There may be some doubt as to who are the best people to have charge of children, but there can be no doubt that parents are the worst. ~George Bernard Shaw
This month I’ve got a whole run of cases where a parent’s rights may be involuntarily terminated. The purpose of the termination is to free up the children for adoption, some by stepparents, some by foster parents. It’s given me some thought about the nature of parenting, and the needs of children.
What society pictures as the perfect upbringing, I suppose, is that “Leave-it-to-Beaver” family, one mother, one father, 2.4 kids, and they stay together. I sure didn’t have that, and I imagine most people don’t. I lived with my parents till I was 7, my mother till I was 9, then my father and a ragged series of stepmothers. My girls lived with me all along, but experienced a couple of stepfathers and stepmothers over the years. Of course, that creates a whole passel of stepcousins and stepgrandparents and stepsiblings and…
Are more people in children’s lives a better way to go? In my foster care cases, parents were in some way considered inadequate to raise these children now living in foster homes. (For the most part these are not cases of physical abuse.) The foster parents want to adopt and keep the children. So the real parents will be legally excised and tossed aside. While I understand the children are “entitled to permanency,” as the law says, I’m not convinced that throwing their genetic heritage and families away is necessarily the way.
Same with the cases where a parent has really not stepped up to the plate, and a new spouse fills the bill much better. I’ve done several of these recently. Most of them the child is old enough to voice an opinion and is firmly bonded to the stepparent. So maybe it works out. But it’s still pretty sad.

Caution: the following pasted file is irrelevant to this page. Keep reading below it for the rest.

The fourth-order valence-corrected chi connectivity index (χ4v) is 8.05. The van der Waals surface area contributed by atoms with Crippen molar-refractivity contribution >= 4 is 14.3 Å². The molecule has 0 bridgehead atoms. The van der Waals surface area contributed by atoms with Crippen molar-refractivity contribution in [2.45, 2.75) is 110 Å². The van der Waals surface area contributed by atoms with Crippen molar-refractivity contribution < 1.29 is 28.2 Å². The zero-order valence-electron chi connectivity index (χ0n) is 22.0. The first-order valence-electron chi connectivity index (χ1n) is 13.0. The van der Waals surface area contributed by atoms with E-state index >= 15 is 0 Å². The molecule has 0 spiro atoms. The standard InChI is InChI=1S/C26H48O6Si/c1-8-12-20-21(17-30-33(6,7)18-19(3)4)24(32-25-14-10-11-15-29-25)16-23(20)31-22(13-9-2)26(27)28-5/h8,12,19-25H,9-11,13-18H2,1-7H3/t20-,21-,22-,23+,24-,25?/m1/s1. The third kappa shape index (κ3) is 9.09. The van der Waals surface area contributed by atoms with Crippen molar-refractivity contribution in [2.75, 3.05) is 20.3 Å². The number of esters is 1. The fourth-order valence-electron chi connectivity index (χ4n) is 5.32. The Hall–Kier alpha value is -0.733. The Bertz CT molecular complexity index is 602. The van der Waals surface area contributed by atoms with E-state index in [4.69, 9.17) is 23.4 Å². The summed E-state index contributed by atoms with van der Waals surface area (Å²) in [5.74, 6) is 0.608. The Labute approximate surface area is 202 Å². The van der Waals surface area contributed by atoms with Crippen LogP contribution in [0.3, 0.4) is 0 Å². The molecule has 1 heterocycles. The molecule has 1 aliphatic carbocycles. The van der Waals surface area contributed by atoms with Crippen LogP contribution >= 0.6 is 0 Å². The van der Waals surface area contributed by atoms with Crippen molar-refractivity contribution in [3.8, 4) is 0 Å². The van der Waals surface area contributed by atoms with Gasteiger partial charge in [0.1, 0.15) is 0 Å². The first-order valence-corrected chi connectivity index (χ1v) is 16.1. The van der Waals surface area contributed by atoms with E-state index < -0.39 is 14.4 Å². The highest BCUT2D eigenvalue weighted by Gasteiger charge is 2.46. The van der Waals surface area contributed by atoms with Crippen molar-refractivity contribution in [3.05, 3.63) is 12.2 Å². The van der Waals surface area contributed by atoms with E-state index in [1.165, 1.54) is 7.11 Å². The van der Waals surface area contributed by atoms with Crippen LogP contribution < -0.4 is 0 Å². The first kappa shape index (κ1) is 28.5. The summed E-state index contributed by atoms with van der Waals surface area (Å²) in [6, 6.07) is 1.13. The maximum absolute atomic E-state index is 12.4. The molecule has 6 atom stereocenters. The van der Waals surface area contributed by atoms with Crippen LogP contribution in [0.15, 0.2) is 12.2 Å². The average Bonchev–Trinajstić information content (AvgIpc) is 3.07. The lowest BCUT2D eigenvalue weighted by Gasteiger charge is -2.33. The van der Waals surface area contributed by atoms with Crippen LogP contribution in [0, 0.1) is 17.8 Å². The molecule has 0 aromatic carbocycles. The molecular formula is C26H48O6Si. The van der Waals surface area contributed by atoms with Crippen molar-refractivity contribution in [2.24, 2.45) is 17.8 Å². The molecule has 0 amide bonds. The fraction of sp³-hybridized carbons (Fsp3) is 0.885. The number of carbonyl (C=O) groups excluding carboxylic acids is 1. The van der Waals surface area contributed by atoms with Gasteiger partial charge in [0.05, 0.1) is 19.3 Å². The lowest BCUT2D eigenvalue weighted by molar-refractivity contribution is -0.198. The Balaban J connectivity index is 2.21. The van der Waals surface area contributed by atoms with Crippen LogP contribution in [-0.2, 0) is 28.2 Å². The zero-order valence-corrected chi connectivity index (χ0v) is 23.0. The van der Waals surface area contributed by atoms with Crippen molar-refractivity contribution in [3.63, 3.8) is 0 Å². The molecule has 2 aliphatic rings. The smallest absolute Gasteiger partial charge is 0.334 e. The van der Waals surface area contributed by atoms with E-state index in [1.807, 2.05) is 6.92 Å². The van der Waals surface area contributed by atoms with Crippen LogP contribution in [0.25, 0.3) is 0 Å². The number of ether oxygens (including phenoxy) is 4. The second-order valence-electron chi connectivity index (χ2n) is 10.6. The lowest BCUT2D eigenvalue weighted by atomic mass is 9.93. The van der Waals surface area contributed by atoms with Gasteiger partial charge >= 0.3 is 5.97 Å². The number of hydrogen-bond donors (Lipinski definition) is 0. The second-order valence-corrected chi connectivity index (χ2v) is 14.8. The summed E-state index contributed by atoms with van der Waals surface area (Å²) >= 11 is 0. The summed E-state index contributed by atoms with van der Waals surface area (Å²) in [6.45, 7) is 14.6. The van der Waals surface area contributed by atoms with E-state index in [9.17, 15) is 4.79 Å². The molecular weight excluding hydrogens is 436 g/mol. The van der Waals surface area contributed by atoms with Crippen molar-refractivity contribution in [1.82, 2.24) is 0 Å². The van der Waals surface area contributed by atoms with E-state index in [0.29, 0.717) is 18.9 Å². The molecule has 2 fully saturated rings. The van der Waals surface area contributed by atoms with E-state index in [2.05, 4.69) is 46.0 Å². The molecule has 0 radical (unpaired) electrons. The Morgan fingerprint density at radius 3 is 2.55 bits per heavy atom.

On the other hand, maybe Hillary Clinton is right. It does take a village to raise a child. We each have a role to play in making sure every child has the best shot at becoming a successful adult in the next generation. Those who are willing to pick up the load and carry it further should be encouraged. Those who have done all they can should be acknowledged. The collective eye should be on the ultimate goal.
The same is true of parenting our special needs children. Certainly we cannot do everything ourselves. Overreaching leads to debilitation of the parent’s ability to care for the child. We need to learn to let others in, to take respites, to share the load and seek out the help that will improve our children’s abilities to cope and learn. For some, that may mean passing the care of the children on to others who are better equipped to handle it. This shouldn’t be a shameful thing, but an honest acknowledgement, as I said earlier, that the parent has given their all. Surely a child can ask no more of a parent than the selfless choice of their child’s benefit over their own.
These are hard cases. The parent and child bond is one created by the fates, and a court seems a cold place to break that bond. Finding a way to create that village, where everyone could pull together and give what they could to support each child… maybe that would be the better way.